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Deep Vein Thrombosis

Posted Sep 17 2008 12:00am

This past week the Office of the Surgeon General of the United States issued a press release as a call to action regarding Deep Vein Thrombosis (DVT). I would like to spread the word about this via this medium. Deep Vein Thrombosis is the formation of a blood clot, usually in the deep and large veins of the legs. If this clot becomes dislodged and moves it can become a pulmonary embolism (a blood clot in the lungs) or it can get stuck in any of the other major organs of the body. It can be fatal.
First some facts: DVT kills more people in the United States than AIDS and breast cancer combined. According to the Surgeon General, “Deep vein thrombosis and pulmonary embolism affect an estimated 350,000 to 600,000 Americans each year and incidence is expected to increase as the U.S. population ages. Together, deep vein thrombosis and pulmonary embolism are estimated to contribute to at least 100,000 deaths each year.”
While DVT can occur without any symptoms there are definitive signs and symptoms and certain populations of people with higher risk. Know what the symptoms are and whether you are in a higher risk category.
According to the Mayo Clinic symptoms include (not an exhaustive list and check with your doctor):
Swelling in the affected leg(s), usually it occurs in one leg, but can occur in both; this can include swelling in your ankles and feet.
Pain in your legs; this can include pain in your ankles and feet. This pain often starts in your calf and can feel like cramping or a “charley horse.”
Redness and warmth over the affected area.
Pain or swelling in your arms or neck. This can occur if a blood clot forms in your arms or neck.
Deep vein thrombosis and pulmonary embolism warning signs
Sometimes the first sign of deep vein thrombosis can be the chest pain associated with a pulmonary embolism. If this is the case, seek medical help immediately. The warning signs and symptoms of a pulmonary embolism include:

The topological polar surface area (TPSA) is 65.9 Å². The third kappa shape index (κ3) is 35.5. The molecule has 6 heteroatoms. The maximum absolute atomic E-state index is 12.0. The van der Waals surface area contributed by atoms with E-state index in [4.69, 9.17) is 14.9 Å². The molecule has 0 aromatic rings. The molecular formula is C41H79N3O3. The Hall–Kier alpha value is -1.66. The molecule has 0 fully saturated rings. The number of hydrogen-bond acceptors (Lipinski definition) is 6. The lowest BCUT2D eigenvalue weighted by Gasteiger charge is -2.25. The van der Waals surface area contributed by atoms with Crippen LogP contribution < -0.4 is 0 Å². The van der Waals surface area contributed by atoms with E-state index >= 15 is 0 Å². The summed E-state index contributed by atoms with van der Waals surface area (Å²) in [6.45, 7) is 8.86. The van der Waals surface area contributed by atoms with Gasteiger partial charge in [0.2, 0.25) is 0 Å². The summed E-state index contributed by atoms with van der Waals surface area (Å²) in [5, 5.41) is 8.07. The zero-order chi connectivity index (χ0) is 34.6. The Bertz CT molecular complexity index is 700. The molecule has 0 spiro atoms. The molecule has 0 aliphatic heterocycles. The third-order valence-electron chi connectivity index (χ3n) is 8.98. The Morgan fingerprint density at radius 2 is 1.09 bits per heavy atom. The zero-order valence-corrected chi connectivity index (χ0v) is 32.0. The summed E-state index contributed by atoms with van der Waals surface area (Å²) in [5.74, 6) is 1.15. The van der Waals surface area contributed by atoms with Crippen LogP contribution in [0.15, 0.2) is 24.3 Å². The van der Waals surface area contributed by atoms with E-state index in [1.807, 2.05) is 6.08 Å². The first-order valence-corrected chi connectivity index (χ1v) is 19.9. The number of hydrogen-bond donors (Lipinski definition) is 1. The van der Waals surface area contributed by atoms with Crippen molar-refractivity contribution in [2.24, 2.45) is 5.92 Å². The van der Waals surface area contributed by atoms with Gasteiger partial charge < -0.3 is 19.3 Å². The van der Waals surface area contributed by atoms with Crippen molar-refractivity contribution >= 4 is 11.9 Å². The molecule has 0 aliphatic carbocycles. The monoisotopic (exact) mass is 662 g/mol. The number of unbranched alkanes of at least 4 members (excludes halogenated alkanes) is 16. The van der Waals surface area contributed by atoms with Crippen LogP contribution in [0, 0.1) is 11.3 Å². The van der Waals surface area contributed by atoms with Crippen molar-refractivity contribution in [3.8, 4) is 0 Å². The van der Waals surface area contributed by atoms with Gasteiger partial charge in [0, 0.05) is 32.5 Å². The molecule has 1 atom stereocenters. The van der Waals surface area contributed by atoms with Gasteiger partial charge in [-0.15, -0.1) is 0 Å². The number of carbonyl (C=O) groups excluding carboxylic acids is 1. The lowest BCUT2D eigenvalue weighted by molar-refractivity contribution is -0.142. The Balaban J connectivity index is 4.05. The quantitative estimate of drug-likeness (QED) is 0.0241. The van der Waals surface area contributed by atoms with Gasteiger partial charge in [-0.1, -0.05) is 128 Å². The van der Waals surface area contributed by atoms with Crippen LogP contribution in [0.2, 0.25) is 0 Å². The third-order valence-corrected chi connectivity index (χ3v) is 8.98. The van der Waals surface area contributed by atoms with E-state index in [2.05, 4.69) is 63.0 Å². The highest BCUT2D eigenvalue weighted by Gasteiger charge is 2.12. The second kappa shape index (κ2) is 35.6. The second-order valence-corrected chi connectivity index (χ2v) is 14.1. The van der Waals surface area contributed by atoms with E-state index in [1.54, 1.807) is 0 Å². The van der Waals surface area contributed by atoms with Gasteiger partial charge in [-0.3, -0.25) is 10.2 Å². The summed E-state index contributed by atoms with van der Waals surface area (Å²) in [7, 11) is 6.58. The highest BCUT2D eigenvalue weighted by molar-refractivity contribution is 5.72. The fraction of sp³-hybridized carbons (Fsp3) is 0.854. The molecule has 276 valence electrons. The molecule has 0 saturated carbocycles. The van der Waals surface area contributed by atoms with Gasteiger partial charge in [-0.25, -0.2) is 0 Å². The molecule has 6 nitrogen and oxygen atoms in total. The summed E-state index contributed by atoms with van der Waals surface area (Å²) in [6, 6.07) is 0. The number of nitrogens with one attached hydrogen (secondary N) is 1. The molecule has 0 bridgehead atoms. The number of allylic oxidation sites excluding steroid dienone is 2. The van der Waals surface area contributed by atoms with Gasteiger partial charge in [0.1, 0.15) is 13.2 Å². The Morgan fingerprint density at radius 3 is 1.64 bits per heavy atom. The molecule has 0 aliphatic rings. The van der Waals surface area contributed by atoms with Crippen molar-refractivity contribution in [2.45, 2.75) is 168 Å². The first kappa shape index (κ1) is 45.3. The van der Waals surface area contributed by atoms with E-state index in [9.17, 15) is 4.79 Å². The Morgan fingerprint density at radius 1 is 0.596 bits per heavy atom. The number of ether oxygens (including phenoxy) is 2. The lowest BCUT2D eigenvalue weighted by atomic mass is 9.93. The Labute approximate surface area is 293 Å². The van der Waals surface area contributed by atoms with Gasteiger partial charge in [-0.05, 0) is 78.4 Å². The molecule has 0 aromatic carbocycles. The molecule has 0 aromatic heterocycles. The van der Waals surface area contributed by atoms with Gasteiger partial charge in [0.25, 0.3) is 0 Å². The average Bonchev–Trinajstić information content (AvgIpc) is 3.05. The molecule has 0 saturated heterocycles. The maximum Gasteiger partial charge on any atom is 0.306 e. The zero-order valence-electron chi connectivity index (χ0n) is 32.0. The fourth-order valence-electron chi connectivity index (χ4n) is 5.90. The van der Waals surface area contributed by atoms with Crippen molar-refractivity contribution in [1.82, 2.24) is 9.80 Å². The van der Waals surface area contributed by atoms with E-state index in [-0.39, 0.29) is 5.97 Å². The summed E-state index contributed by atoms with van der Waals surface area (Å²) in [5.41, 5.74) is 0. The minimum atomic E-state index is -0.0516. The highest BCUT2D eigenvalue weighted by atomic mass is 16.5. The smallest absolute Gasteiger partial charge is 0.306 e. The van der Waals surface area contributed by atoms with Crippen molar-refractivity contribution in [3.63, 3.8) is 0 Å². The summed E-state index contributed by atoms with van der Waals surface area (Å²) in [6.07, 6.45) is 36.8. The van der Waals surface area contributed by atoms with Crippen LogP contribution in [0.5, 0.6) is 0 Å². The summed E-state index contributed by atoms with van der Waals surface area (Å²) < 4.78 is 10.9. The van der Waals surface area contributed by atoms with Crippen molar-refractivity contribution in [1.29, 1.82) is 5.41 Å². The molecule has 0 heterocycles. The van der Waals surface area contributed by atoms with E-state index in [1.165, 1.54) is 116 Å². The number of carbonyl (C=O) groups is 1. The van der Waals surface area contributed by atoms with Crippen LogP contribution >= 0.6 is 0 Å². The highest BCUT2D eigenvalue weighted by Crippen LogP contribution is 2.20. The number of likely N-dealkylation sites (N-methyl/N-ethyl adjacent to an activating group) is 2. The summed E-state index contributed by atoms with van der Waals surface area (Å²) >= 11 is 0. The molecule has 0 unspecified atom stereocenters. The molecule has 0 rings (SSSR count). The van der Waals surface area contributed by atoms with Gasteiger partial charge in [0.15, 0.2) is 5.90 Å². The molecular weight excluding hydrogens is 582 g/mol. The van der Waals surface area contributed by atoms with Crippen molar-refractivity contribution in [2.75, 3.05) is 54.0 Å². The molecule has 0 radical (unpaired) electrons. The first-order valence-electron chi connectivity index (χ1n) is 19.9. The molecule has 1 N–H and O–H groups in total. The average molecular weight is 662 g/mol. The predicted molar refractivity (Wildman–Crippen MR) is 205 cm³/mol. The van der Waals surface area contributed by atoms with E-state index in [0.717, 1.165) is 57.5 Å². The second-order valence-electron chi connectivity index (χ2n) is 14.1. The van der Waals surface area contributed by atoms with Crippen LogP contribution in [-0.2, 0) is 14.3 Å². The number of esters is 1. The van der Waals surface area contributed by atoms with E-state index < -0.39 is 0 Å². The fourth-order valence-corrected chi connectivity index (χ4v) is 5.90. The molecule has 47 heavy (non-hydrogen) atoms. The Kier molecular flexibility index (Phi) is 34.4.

Chest pain or discomfort. This pain or discomfort usually gets worse when you take a deep breath or when you cough.
Unexplained sudden onset of shortness of breath. This is the most common symptom.
Feeling lightheaded or dizzy, or fainting.
Coughing up blood.
A sense of anxiety or nervousness.
Now of course these symptoms look like a lot of things but better safe than sorry.
Listed on ehealthMD deep vein thrombosis is the result of three principal factors:
1. Reduced or stagnant blood flow in deep veins (venous stasis).
2. Injury to the blood vessel wall.
3. An increase in the activity of those substances in the blood that are part of the normal clotting mechanism, a condition called hypercoagulability (which means a more active clotting state).
A number of factors can bring about these conditions, thus increasing the possibility of developing DVT. These include:
•    Immobilization, such as lying in bed following surgery
•    Having undergone a surgical procedure
•    Having been subjected to major trauma
•    Increasing age
•    Malignancy (cancerous tumor)
•    Heart failure
•    A previous bout with deep vein thrombosis
•    Pregnancy
•    The use of oral contraceptives and hormone replacement therapy
Need To Know:
Surgical procedures that are most often associated with deep vein thrombosis are:
•    Major pelvic or abdominal surgery, especially for malignancy (cancer)
•    Orthopedic operations involving the hip and knee
•    Neurosurgical procedures
The following factors also put people at greater risk of developing a blood clot:
•    Prolonged immobilization (such as on a long car or airplane trip) – sitting for long periods (4 hours or more) reduces circulation in legs by 50 percent.
•    Diabetes (a disorder in which the body can not make use of sugars and starches in a normal way), which damages blood vessels.
•    Obesity – weight puts pressure on veins, causing them to weaken.
•    Childbirth – physical strain of childbirth puts pressure on deep veins, causing them to weaken.
•    Tobacco smoking – damages blood vessels and doubles the risk of thrombosis.
People over the age of 50 are at a higher risk, but DVT can affect anyone at any age.   And according to the Surgeon General “African-Americans and Whites are more likely than other ethnic groups to develop a DVT or a pulmonary embolism. African-Americans are estimated to be at 30 percent greater risk compared to Whites.”
DVT and pulmonary embolism can be prevented and treated.  If you have any concerns after reading this please talk to your doctor.
At my clinic located in downtown Silver Spring,  MD I offer acupuncture, massage therapy and many other holistic health modalities.  We are near Washington, DC, a few blocks from the Red Line Silver Spring station.

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